Double Floor Space Without Expanding Footprint
When a global manufacturer of industrial adhesives, sealants, and coatings began to experience growing pains at its North American headquarters, it didn’t need to look far for a solution. A nearly 38,000 sq. ft. vacant manufacturing facility was located right next door.
In almost every respect, the facility was exactly what the manufacturer needed. It had an open footprint, offering flexibility for build-out. A mezzanine provided space for offices. And the location was ideal. Expanding its operations to the adjacent facility would enable the landlocked company to create a campus, rather than spread its operations out across the city. The problem? It was too small for the company’s long-term needs.
The company acquired the facility anyway with an unconventional approach in mind. Rather than expand out, the company wanted to build up. It proposed adding a second mezzanine to double its manufacturing floor space.
A mezzanine with muscle
We assembled a multidisciplinary project team early on to deliver on the client’s vision. Recognizing that the mezzanine would need to support extremely heavy industrial equipment, our team designed a nearly 18,000 square foot mezzanine with a load rating of 250 pounds per square foot. For contrast, a mezzanine for light manufacturing is typically designed to withstand 125 pounds per square foot; office space is typically rated for up to 80 pounds per square foot.
To accomplish this feat, we designed a steel beam and column structure that could fit within the existing facility—essentially, a structure within a structure. This approach saved both time and money that would otherwise be required to retrofit the facility. To support the added weight, we reinforced the existing floor slab in strategic locations with more than two feet of concrete.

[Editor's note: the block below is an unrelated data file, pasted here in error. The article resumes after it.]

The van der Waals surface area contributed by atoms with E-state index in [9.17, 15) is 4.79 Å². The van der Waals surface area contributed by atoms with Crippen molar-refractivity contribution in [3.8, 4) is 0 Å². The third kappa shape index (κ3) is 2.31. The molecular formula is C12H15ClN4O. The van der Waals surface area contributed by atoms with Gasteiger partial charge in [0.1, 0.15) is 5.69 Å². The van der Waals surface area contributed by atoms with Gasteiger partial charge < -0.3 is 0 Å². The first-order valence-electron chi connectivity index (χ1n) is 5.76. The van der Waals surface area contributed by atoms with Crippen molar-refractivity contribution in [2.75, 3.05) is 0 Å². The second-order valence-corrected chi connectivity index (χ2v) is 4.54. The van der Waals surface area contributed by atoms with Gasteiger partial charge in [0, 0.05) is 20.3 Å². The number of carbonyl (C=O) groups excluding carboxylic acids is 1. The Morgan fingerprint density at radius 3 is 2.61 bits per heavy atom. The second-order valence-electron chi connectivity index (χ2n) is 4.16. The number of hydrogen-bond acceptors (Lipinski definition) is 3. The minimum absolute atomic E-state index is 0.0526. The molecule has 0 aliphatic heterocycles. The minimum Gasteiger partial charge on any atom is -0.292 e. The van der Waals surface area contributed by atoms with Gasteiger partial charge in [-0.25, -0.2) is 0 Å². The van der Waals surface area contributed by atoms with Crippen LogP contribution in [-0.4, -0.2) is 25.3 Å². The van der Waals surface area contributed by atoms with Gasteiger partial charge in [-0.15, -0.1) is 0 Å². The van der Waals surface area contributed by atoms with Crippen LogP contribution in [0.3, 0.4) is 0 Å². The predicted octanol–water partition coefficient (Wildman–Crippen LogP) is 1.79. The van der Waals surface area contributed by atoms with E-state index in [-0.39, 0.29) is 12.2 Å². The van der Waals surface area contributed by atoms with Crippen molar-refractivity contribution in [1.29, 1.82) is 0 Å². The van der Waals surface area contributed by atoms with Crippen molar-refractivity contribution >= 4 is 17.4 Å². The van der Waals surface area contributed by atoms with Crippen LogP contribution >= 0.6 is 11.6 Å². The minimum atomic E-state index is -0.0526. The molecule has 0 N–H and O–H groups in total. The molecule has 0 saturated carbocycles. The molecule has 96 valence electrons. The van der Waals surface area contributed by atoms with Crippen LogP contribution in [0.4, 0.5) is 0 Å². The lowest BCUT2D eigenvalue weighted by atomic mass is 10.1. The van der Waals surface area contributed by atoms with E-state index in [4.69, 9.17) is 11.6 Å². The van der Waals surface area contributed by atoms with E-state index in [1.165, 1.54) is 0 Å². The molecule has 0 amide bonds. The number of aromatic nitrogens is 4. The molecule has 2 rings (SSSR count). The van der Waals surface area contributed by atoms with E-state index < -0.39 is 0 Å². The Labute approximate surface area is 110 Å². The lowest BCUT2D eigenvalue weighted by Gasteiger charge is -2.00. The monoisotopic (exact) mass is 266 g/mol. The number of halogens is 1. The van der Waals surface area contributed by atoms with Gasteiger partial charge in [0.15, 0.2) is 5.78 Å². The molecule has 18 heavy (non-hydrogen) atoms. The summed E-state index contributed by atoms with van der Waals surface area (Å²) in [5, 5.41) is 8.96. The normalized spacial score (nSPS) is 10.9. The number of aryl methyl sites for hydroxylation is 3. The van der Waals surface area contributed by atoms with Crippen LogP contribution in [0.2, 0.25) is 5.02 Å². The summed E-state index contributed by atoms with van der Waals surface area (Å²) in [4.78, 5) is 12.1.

A full-team commitment to results
Constant collaboration is key to the success of any project. But working with a global team to deliver an unconventional solution on a tight timeline made trust and open communication essential.
“The team we worked with was based in Japan, so we couldn’t just schedule a quick meeting on site to review plans,” said Jim Gilbert, Project Manager, Miller-Valentine. “We took great strides to make sure we had a shared understanding of their vision and their desired floorplan and how we could make that work within the existing space.”
To meet the aggressive schedule, our team began renovation work as the project design was being finalized. Team members were often called on to put their heads together to solve last-minute revisions to the plans when they found the existing structure didn’t match the as-builts.
In addition, the manufacturer uses hazardous chemicals, which required specialized wall and floor panels that could satisfy stricter codes. To mitigate risk for the customer, we met early and often with the city and fire inspectors and sought guidance from the International Code Council. These upfront efforts ensured the plans were done right the first time.
Assembling the right resources for project success
Completed in April of 2020, the renovated facility includes office space, a locker room, a clean room for research and development, and manufacturing space. The finished product is a uniquely designed and constructed facility that attests to the strength of the design/build approach.
Every project has unique nuances and challenges. As a trusted guide, it’s our job to ask the right questions and assemble the best team to remove barriers and bring our customers’ vision to life. Creative solutions and a steadfast commitment to deliver on what we promise are at the heart of every Miller-Valentine Construction project.
Ready to find innovative solutions to your space needs? Contact us today at (803) 798-3800 to get started.